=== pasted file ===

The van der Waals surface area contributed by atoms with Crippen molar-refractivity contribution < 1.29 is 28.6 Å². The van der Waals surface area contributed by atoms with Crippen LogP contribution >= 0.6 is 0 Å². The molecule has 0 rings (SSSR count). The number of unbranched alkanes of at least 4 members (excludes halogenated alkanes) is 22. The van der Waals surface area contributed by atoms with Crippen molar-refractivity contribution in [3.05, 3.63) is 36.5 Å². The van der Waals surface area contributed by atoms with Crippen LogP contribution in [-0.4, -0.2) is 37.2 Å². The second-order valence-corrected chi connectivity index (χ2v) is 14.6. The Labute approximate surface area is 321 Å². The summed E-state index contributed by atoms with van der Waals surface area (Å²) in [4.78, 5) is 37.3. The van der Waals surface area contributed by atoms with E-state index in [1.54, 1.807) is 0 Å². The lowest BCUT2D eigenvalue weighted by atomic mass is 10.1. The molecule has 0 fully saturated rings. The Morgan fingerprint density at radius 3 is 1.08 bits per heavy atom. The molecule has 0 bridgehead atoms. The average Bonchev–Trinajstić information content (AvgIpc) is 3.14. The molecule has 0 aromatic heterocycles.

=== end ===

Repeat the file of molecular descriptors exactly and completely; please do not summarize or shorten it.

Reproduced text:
The van der Waals surface area contributed by atoms with Crippen molar-refractivity contribution < 1.29 is 28.6 Å². The van der Waals surface area contributed by atoms with Crippen LogP contribution >= 0.6 is 0 Å². The molecule has 0 rings (SSSR count). The number of unbranched alkanes of at least 4 members (excludes halogenated alkanes) is 22. The van der Waals surface area contributed by atoms with Crippen molar-refractivity contribution in [3.05, 3.63) is 36.5 Å². The van der Waals surface area contributed by atoms with Crippen LogP contribution in [-0.4, -0.2) is 37.2 Å². The second-order valence-corrected chi connectivity index (χ2v) is 14.6. The Labute approximate surface area is 321 Å². The summed E-state index contributed by atoms with van der Waals surface area (Å²) in [4.78, 5) is 37.3. The van der Waals surface area contributed by atoms with E-state index in [1.54, 1.807) is 0 Å². The lowest BCUT2D eigenvalue weighted by atomic mass is 10.1. The molecule has 0 fully saturated rings. The Morgan fingerprint density at radius 3 is 1.08 bits per heavy atom. The molecule has 0 bridgehead atoms. The average Bonchev–Trinajstić information content (AvgIpc) is 3.14. The molecule has 0 aromatic heterocycles.